I, much like everyone else, enjoy admiring beautiful things; be it a sleek website, a serene painting or a thought-provoking sculpture. But what separates websites from pure art is that websites often, if not always, have a commercial intent behind them. Put bluntly, art’s goal is to evoke emotional and cognitive responses, whereas websites are there to advance business goals.
This is an important distinction to understand. When I’m assessing websites, I don’t base a website’s worth on my own emotional response to the website, but on the data uncovered from under the hood that tells me how well the website is performing for the business.
Some of the questions that go through my head when auditing websites are:
• Will the website be found by the target market and how exactly will they find it?
• Will the visitors be engaged and how will the metrics reflect this?
• Will the website increase conversions and what constitutes a conversion to the business?
• Does the website have a clear business purpose in the first place?
Go ahead and watch this short and very useful video by Marie Forleo. Award winning life coach and mentor who helps people create a business and life they love. You will quickly learn some tips to brush up the messaging on your website.
BEAUTIFUL WEB DESIGN ISN’T THE HOLY GRAIL
The digital space is brutal for website owners, with surfers having the attention span of a goldfish when navigating the online jungle; click here, search there, open in a new tab, view this video, all within seconds. Unlike painters and sculptors, web designers can’t rely on people to pause or stop in their tracks in awe when coming across their artwork.
But wait a minute; isn’t that exactly what we award websites for? Isn’t the purpose of exquisite websites to catch the attention of surfers and evoke an emotional response?
If current website awards are anything to go by, this certainly seems to be the case. The more visually pleasing a website is, the more awards it seemingly deserves. It definitely can’t be argued that well-selected photography and a consistent use of design elements wouldn’t make the user experience of a website a positive one. But in order to determine what exactly constitutes successful web design, we should be looking at analytics and not base our judgments on subjective opinions.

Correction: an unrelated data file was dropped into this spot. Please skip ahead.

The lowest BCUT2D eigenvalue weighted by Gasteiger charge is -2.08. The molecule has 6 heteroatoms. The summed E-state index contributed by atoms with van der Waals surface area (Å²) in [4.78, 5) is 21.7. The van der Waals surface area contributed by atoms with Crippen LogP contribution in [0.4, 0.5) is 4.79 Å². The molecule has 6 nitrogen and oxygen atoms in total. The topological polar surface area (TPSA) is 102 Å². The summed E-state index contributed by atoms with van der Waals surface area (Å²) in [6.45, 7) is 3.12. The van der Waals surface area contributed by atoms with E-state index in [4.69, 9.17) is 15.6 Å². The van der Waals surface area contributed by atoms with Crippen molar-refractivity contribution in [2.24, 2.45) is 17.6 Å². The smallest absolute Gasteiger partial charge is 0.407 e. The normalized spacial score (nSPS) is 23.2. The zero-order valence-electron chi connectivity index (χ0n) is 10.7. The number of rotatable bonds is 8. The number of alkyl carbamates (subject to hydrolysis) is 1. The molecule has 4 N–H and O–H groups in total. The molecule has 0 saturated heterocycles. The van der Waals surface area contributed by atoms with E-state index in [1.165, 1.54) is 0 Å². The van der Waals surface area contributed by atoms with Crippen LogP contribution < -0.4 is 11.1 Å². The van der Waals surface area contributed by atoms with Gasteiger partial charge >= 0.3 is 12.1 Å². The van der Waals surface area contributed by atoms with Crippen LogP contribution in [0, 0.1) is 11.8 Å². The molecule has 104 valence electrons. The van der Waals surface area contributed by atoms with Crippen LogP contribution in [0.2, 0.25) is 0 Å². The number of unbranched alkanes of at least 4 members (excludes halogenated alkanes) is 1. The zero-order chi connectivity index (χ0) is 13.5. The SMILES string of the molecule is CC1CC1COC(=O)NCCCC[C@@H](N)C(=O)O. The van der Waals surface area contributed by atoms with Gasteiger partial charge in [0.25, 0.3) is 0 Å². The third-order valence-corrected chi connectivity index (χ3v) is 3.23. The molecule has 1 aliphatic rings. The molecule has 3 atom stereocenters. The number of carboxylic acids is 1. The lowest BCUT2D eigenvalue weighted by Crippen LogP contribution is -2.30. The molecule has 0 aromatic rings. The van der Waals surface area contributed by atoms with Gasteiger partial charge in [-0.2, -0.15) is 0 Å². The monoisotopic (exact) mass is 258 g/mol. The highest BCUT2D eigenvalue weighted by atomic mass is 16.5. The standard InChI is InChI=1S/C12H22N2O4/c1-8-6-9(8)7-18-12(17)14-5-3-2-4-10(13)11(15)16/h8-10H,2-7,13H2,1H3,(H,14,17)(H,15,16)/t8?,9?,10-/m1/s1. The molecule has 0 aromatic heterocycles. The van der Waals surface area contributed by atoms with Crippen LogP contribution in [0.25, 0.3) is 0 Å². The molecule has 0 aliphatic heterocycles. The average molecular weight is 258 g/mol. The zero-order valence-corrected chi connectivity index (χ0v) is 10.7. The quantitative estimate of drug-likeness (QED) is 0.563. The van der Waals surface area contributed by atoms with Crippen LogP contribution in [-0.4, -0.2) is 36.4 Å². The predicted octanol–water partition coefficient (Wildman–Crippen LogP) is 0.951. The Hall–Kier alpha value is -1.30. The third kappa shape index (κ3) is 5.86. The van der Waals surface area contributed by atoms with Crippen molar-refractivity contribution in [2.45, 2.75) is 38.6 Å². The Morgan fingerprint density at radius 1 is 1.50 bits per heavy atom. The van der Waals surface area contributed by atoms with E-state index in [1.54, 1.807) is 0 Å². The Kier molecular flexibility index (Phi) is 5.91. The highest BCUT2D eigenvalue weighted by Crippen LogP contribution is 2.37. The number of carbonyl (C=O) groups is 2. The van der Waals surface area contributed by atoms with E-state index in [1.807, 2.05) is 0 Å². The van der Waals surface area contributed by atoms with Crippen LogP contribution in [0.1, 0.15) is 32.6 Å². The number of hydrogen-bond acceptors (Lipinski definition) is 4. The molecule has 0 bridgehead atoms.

To determine how well-designed a website really is, we should be looking at:
• Bounce rate
• Time on page
• Number of pages visited
• Customer journey and drop-off rates
• Exit rate
• Site speed
• Video views
• Outbound clicks
• Conversion rates• Seo
• Growth Driven Design
However, web design is merely one piece of a bigger puzzle.
WEB DESIGN AND SEARCH ENGINES CAN WORK TOGETHER
There still seems to be a notion out there that search engine friendly websites are somehow offensive to the eye. This is simply not true.
The modern search engines are sophisticated bundles of complex algorithms that look at over 200 signals when determining the purpose and value of a website. In fact, most of these signals are seeking to replicate human cognition, making them quite smart at evaluating websites from a holistic perspective.
There’s no need to decide between a well-designed and search engine optimized website; these are not mutually exclusive disciplines and never have been. Much like a human, a search engine that’s evaluating websites does also place value on visually pleasing design that engages audiences (as determined by engagement data in analytics research findings).
But in addition to this, it would also focus on the signals that convey the intent of the website, as well as how easy it has been made for search engines to understand itspurpose. This is something that current website awards don’t consider.
WHY DO YOU OWN A WEBSITE IN THE FIRST PLACE?
Building a website based on the mantra of “making the Internet a little prettier” doesn’t compute with search engines that try to decipher what value the website offers to other people, not to mention business owners seeking to see a return-on-investment on their website in terms of lead generatin.
The biggest secret search engines try to decipher about your website with the help of their bundles of complex algorithms is the purpose of the website. By first understanding yourself what you’re trying to achieve with your website, and then making it easy for search engines to understand this purpose, it will be much easier for the engines to pass on this information to people searching for your business or services online.
Don’t create your website for web design awards, but design and optimize it with utility in mind. Only after that will you stand a better chance of having a successful website; not after you’ve won a web design award.